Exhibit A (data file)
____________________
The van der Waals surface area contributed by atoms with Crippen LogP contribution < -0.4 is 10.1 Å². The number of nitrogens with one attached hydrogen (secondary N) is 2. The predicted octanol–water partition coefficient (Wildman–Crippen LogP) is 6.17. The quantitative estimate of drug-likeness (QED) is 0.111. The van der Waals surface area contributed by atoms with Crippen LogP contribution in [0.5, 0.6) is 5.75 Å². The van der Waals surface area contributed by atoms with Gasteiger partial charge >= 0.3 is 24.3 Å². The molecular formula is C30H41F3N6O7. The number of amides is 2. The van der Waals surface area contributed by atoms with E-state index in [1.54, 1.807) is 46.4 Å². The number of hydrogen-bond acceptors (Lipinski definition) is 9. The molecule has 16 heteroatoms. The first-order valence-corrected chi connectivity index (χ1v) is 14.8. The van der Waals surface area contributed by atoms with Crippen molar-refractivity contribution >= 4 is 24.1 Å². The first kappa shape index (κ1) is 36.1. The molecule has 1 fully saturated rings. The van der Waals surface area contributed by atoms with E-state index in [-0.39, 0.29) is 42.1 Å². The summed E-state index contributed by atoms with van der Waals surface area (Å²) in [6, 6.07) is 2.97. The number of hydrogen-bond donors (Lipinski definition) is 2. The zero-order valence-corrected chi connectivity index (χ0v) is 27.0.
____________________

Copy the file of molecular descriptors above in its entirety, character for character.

The van der Waals surface area contributed by atoms with Crippen LogP contribution < -0.4 is 10.1 Å². The number of nitrogens with one attached hydrogen (secondary N) is 2. The predicted octanol–water partition coefficient (Wildman–Crippen LogP) is 6.17. The quantitative estimate of drug-likeness (QED) is 0.111. The van der Waals surface area contributed by atoms with Crippen LogP contribution in [0.5, 0.6) is 5.75 Å². The van der Waals surface area contributed by atoms with Gasteiger partial charge >= 0.3 is 24.3 Å². The molecular formula is C30H41F3N6O7. The number of amides is 2. The van der Waals surface area contributed by atoms with E-state index in [1.54, 1.807) is 46.4 Å². The number of hydrogen-bond acceptors (Lipinski definition) is 9. The molecule has 16 heteroatoms. The first-order valence-corrected chi connectivity index (χ1v) is 14.8. The van der Waals surface area contributed by atoms with Crippen molar-refractivity contribution >= 4 is 24.1 Å². The first kappa shape index (κ1) is 36.1. The molecule has 1 fully saturated rings. The van der Waals surface area contributed by atoms with E-state index in [-0.39, 0.29) is 42.1 Å². The summed E-state index contributed by atoms with van der Waals surface area (Å²) in [6, 6.07) is 2.97. The number of hydrogen-bond donors (Lipinski definition) is 2. The zero-order valence-corrected chi connectivity index (χ0v) is 27.0.